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I spent a certain amount of time pondering whether this pen should have its own page, or be considered a sub-model of the Diamond.  I’m still not completely sure that I’ve fallen on the right side of the decision, as the Mini is in many ways merely a short version of the Diamond.  The overall look of it and the fact that is shares many components with the larger pen militate in favour of the idea of it being one of that line, but there is one aspect of the Mini which seems to demand that it be treated as a separate model entirely: the name on the back of the cap band does not include the word Diamond.

Whether it is separate branch or or tender stem, the Mini is a relative rarity in the world of modern pens; a small one.  While the Diamond and the Vac are both rather big pens, in keeping with a current trend which seems to favour largeness, the Mini is in the mold of the older “vest pocket” pens.  It’s not dainty, but is rather a usefully compact pen, capable of travelling in relatively shallow pockets and of being tucked away in purse’s side compartment.  Like the better-designed of the vintage pens of this format, of which the earliest Sheaffer Tuckaway springs to mind for some reason, when deployed for writing it is transformed into a full-length instrument.  Indeed, the Mini’s approach is exactly that of the first Tuckaways; to provide cap-retaining threads on the tail.

The Mini is, then, a Diamond which has been compressed and somewhat refined; a major complaint against the Diamond is its poor capacity for posting.  The ink volume of the Mini is enormous, thanks to improvement of the the piston mechanism which is otherwise common to it and the larger pen.  Portions of the section are interchangeable with those in the Diamond as well, so if one applies a little industry point-swapping is possible.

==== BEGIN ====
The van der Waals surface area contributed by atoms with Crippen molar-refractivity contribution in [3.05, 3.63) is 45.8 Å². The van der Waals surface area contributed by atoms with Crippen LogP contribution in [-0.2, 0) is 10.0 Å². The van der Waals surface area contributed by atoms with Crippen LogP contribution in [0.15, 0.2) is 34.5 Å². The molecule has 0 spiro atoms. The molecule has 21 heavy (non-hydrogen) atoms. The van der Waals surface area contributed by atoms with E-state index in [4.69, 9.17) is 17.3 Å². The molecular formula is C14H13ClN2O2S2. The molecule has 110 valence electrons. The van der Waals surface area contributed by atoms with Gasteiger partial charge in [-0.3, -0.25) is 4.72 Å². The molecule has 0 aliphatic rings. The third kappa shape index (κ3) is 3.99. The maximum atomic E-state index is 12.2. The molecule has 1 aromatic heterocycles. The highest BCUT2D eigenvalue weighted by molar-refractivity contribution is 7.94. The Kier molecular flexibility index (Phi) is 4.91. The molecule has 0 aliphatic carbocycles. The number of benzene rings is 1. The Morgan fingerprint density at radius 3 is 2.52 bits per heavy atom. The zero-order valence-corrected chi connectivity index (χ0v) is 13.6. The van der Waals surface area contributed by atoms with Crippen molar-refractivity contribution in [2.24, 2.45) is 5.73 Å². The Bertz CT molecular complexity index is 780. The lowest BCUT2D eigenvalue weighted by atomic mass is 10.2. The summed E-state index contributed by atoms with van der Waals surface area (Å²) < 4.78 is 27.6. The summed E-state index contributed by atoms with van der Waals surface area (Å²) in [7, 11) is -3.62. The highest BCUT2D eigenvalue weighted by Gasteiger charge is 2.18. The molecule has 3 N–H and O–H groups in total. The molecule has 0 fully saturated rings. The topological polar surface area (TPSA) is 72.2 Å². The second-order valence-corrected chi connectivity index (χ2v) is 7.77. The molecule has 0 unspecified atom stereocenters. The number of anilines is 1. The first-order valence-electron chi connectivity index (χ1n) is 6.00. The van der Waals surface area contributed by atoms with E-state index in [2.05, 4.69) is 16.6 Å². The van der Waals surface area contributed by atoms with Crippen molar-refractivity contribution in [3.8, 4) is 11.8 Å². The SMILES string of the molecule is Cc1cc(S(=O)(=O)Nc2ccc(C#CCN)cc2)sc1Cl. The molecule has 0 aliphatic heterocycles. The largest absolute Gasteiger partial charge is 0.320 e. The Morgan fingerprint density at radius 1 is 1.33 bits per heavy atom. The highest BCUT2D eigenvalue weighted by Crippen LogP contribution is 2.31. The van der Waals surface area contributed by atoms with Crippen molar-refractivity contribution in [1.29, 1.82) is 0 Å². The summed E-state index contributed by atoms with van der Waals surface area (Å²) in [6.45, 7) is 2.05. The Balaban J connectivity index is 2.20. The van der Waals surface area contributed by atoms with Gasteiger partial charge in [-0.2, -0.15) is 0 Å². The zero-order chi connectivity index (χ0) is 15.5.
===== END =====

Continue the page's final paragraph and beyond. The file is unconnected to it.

As with previous TWSBI releases, this is a very good pen for the money.  If there is a design issue apt to cause negative comment, other than a knee-jerk “It’s too small”, it is probably the o-ring mounted at the tail of the pen.  It is there to provide some positive friction to keep the cap in place, but when the cap is in carry mode, the exposed rubber is a little odd.  This is, however, the merest of quibbles, certainly not one that affects performance and probably not enough to put someone off the pen if they are otherwise interested in it.

As an item of mere trivia; the Mini is the first of TWSBI’s self-filling pens to come in a version which has no means of checking the remaining ink level.  I have a notion that this colour pattern will prove the least popular, even though it’s the one I chose; the modern piston-filler is expected to have a window of some sort in it.  I don’t have a problem with this state of affairs, being quite used to various vintage pens which are both self-filling and opaque, but I’m also aware that I’m far from common in my pen tastes.

Update: Following the favourable response of buyers to the Diamond 580AL, a Mini AL was brought into production. Like the 580, the aluminum elements are the filler collar and the section

Production Run: Introduced in October of 2012. The Mini AL appeared in 2015. Both variants are in current production.

Cost When New: $50.00, $60.00 for the AL version.

Size: 11.9 cm long capped, 14.2 cm posted, 10.9 cm uncapped.

Point: Steel.

Body: Polycarbonate.

Filler: Piston , capacity approx. 1.2 ml

TWSBI Mini, in the all-black (or “extremely boring”) version. Other colours on release were all-clear and “classic” which has the barrel clear and the other parts black. This pattern was dropped from production early on.

Mini with the cap set aside to show the mirror-image ends of the barrel.



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